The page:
ongoing installation of eco bunkers, which were invented by Richard Allen, has been in full cry. Aesthetically good to look at, with neat riveting they are excellent in performance. On holes 5, 6 7 and 8 the bunkers have all been converted to the eco system, which ensures they are in the best possible condition year round. Part of the ongoing target designed to provide a course which is in prime condition throughout the year. Particular attention will be concentrated on the provision of first class greens, and the club is currently in the throes of planning a major reinvestment in greens equipment, all part of the structured approach to deliver the very best results for members and visitors alike. A good course promotes good golf, and the club has enjoyed considerable success over the last few years, in more recent times both the ladies and the juniors have had cause to celebrate. In 2016 the ladies again won the Stoneham Cup, but the junior’s team took the honours and came to national recognition when they qualified for the Home Nations Final held in Portugal. The six man team narrowly lost the final on countback after finishing level at three games all with Beadlow Manor, a great performance in which they won their first three rounds and were never defeated. Leading members of the team, Owen Grimes and George Nicholson-Jack who both happen to be left handers, will both be crossing the Atlantic on golf scholarships with American universities this autumn. • Turn over to read more..

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MAY 2017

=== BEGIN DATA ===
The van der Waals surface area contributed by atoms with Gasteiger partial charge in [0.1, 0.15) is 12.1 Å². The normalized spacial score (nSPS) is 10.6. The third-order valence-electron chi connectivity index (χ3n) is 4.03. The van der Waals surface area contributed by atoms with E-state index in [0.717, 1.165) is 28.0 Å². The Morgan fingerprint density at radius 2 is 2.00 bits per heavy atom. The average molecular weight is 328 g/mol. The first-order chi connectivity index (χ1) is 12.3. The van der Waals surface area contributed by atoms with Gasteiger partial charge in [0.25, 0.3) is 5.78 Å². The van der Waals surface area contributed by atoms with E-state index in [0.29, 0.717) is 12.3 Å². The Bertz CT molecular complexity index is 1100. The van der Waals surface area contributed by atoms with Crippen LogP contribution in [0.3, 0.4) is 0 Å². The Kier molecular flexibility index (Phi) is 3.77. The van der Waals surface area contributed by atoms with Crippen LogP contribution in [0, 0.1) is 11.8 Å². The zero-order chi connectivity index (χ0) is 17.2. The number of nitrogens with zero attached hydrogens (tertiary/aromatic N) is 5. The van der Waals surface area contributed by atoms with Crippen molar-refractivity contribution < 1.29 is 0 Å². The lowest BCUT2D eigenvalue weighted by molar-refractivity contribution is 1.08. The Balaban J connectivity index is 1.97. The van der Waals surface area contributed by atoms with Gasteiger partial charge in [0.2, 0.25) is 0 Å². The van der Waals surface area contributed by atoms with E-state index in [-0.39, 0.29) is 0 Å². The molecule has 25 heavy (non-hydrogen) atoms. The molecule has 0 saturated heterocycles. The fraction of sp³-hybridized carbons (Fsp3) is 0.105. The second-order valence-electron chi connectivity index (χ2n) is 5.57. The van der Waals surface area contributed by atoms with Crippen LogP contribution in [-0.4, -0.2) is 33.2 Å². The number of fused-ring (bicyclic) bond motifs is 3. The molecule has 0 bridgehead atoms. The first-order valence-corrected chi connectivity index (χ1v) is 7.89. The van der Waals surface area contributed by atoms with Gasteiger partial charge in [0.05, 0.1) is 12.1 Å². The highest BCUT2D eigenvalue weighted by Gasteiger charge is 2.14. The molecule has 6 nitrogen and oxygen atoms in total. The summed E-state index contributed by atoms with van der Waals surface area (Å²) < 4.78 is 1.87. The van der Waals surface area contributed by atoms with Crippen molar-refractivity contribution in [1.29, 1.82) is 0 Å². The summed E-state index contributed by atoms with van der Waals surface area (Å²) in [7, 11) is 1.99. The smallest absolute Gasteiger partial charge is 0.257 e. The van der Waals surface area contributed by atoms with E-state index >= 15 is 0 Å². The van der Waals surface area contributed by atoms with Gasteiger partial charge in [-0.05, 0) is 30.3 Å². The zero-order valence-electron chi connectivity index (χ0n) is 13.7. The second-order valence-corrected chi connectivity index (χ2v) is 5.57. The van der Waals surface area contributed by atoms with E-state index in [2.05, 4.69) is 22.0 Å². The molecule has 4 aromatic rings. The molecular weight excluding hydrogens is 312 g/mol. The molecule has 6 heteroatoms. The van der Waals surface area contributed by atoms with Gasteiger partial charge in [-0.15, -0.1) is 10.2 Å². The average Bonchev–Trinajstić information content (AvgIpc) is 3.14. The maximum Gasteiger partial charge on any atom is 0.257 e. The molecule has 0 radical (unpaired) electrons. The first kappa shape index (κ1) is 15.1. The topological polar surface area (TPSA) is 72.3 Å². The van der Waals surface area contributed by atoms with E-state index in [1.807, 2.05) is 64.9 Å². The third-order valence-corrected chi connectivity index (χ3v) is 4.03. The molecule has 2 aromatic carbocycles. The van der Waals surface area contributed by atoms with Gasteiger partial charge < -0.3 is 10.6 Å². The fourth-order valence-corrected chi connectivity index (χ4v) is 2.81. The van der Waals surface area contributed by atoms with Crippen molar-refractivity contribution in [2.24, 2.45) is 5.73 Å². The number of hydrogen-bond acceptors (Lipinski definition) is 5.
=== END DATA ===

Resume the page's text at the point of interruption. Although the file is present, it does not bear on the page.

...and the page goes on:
ROMSEY GOLF CLUB - HERE AND NOW Any potential member considering joining a golf club will have to examine the benefits of such membership, and the facilities available at the club are comprehensive. A simple look into the website of the club will yield the answers. They are numerous and all embracing. In addition to the extensive work on the course, there has been a major refurbishment of the bar area in the clubhouse, the new layout give a bright and spacious dimension to the serving area, and makes the whole operation more efficient, and user friendly. There are reciprocal facilities available at a number of clubs around the southern region and these give an added dimension to club membership. The foresight of two club Captains in the mid 1990’s started a trial with a few other clubs to have a reciprocal playing agreement. After the very successful initiation period, all enthusiastically endorsed the idea, and now there is a broad choice of clubs in the family. The motto is join one club and play at many, for there are now over twenty clubs in the reciprocal arrangement. So the variety of clubs within comfortable travelling time is excellent, stretching from Crowborough Beacon in the East, to Bridport & Dorset and Lyme Regis to the West and Chipping Norton in the Cotswolds to the North, a wonderful choice of golf courses just for the cost of a tiny booking fee. Apart from a very good course, members enjoy a full social programme of social events throughout the year, each one is a sell out so tickets go quickly, staring early in the year with the Black Tie Supper, then Burns Night and Valentine’s Day, through the summer with a whole gambit of theme evenings ranging from gourmet to traditional fayre. The winter quiz league is exceedingly competitive and very well supported, and the year is always very well concluded with Christmas Parties and the New Year celebrations. The regular Sunday carvery is a focal point for members, family and friends as well as visitors, but reservations are advisable, (essential for non-members) and in such a pleasant atmosphere, the lunch may stretch into the late afternoon. Chef Paul Bascombe is on hand to ensure that everything is served with taste and quality. Societies are welcomed on prescribed days of the week, and are well catered for. General